skip navigation

PUBLICATIONS

Register for Latest Research

Stay Informed
Register with NCJRS to receive NCJRS's biweekly e-newsletter JUSTINFO and additional periodic emails from NCJRS and the NCJRS federal sponsors that highlight the latest research published or sponsored by the Office of Justice Programs.

NCJRS Abstract

The document referenced below is part of the NCJRS Virtual Library collection. To conduct further searches of the collection, visit the Virtual Library. See the Obtain Documents page for direction on how to access resources online, via mail, through interlibrary loans, or in a local library.

 

NCJ Number: 148632 Find in a Library
Title: BLAMING THE VICTIM: BELIEF IN CONTROL OR BELIEF IN JUSTICE?
Journal: Social Justice Research  Volume:7  Issue:1  Dated:(March 1994)  Pages:69-90
Author(s): J Maes
Date Published: 1994
Page Count: 22
Type: Literature Review
Format: Article
Language: English
Country: Netherlands
Annotation: This article discusses the attribution of responsibility to victims of adverse fate ("blaming the victim") under the perspective of Just World Theory (Lerner, 1980) and the Defensive Attribution Hypothesis (Walster, 1966; Shaver, 1970).
Abstract: Whereas Just World Theory suggests that the belief in a just world is the decisive motive of increased attributions of responsibility, the Defensive Attribution Hypothesis assumes that these attributions are motivated by the need to believe in internal locus of control. Research evidence shows both motives as conceptually linked and empirically correlated. The central question is whether belief in a just world and belief in internal control are facets of the same latent variable or empirically distinguishable constructs, and whether they contribute independently to attributions of responsibility and blame to victims of misfortune. Results of a questionnaire study that assessed opinions about cancer and cancer victims are reported. There is evidence from factor analyses that the two motives are distinguishable constructs. The correlation patterns and the results of multiple regression analyses show that both motives are meaningfully related to attributions of responsibility. Moreover, findings indicate that belief in a just world is not a homogeneous construct. The author suggests extending Just World Theory to clarify the function of justice motives in the person's search for meaning in life events. 5 tables and 47 references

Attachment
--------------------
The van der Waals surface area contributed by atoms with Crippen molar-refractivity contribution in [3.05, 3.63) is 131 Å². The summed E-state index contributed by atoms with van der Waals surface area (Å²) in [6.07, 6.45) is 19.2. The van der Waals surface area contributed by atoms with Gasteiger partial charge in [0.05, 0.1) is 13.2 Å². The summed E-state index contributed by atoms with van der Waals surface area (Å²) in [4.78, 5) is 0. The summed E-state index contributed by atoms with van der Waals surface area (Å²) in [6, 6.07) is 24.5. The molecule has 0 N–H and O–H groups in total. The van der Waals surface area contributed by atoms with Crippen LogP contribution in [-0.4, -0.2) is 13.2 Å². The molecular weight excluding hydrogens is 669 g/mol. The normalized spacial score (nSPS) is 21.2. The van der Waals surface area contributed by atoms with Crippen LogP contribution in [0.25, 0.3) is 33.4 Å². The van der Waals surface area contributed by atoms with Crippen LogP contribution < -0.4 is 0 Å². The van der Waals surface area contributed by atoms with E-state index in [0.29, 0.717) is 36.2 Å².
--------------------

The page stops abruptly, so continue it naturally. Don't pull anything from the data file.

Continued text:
Main Term(s): Victims of Crime
Index Term(s): Victim crime precipitation; Victim reactions to crime
To cite this abstract, use the following link:
http://www.ncjrs.gov/App/publications/abstract.aspx?ID=148632

*A link to the full-text document is provided whenever possible. For documents not available online, a link to the publisher's website is provided. Tell us how you use the NCJRS Library and Abstracts Database - send us your feedback.